The general idea is:
- Train the network for a little while on the training set.
- Evaluate the network on a second set, often called the validation set. Probably what you're calling the selection set.
- Train the network a little more on the training set.
- Evaluate the new network on the selection set again.
- Which did better, the old network or the new network? If the new network is better, we're still getting some use out of training, so goto 3. If the new network is worse, more training will probably only hurt. Use the previously version of the network, since it did better.
In this way, you can tell when to stop training.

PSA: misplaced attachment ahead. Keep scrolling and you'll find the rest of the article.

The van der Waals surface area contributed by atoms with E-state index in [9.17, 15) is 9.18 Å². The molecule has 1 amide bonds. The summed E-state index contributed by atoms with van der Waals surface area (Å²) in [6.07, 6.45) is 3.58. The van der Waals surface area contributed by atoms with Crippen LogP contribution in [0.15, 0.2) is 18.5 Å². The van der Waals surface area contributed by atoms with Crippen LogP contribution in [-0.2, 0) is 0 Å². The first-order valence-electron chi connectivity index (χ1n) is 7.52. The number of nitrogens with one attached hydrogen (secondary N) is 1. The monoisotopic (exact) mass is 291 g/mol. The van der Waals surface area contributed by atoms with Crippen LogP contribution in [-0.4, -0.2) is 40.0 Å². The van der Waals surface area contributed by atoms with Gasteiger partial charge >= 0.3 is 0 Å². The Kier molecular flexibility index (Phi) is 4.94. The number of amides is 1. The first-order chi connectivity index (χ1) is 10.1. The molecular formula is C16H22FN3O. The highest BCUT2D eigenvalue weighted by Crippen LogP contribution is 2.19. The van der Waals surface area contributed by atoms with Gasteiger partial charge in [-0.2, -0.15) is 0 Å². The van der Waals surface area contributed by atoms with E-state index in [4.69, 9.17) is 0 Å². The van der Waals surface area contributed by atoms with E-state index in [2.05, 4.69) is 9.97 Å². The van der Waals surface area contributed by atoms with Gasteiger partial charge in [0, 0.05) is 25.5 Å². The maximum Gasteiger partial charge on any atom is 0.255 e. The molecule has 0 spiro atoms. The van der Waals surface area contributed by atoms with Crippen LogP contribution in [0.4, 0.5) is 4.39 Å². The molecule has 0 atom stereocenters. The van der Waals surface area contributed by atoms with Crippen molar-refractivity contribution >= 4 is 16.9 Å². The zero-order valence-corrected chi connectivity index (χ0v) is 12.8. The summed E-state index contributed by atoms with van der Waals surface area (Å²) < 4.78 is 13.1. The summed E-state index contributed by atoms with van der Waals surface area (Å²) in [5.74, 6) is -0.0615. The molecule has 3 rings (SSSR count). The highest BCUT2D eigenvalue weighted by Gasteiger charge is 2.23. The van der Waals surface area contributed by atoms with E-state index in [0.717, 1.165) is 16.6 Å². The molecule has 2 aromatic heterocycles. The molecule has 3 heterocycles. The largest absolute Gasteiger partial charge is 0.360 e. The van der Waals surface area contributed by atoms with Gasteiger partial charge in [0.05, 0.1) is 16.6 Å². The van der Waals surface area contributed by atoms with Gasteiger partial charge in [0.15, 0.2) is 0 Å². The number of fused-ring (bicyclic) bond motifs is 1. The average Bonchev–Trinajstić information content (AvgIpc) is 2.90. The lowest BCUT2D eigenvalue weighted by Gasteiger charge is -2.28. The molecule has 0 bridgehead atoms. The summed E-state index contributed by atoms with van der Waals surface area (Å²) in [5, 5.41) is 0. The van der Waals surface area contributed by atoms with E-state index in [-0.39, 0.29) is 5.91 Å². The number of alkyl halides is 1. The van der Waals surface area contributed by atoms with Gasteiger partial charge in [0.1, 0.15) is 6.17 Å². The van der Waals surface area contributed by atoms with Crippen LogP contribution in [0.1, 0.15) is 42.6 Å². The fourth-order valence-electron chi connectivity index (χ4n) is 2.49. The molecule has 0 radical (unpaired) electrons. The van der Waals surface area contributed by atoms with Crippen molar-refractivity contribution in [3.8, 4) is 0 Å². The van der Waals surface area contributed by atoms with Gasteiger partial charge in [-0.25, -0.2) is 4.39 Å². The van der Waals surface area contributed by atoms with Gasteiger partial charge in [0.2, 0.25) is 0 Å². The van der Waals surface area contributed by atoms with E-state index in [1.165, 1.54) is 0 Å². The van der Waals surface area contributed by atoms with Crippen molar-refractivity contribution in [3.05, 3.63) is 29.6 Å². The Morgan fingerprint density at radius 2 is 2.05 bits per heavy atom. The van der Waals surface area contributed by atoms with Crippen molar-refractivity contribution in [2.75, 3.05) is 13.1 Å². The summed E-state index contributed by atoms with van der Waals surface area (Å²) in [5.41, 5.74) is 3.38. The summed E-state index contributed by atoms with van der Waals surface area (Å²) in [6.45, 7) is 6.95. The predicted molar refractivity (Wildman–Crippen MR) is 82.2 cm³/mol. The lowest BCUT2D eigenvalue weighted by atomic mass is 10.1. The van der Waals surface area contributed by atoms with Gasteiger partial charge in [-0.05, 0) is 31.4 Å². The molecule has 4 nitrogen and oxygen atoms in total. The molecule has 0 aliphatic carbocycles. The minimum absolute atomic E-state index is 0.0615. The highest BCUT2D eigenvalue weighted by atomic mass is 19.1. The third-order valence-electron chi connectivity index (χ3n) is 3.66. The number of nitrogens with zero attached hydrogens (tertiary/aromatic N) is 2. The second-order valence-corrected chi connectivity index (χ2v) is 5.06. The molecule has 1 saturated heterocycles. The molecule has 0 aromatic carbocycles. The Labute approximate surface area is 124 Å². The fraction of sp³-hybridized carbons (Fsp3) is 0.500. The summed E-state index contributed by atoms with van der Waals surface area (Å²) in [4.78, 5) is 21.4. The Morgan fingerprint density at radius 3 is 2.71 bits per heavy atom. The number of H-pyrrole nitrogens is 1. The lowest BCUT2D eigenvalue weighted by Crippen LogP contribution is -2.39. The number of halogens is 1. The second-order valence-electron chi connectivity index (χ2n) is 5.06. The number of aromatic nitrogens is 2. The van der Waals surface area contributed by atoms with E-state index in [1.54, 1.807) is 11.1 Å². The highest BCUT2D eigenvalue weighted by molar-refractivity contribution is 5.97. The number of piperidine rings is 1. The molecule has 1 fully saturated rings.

One easy modification to this is to always keep track of the best network seen so far, and we only stop training when we see some number (say, three) of training attempts that do worse in a row.
The third set, the test set, is necessary because the selection set is, if indirectly, involved in the training process. Final evaluation must be done on data that was not used at all during training.
This sort of thing is sufficient for simple experiments, but in general you'll want to use cross-validation to get a better idea of your system's performance.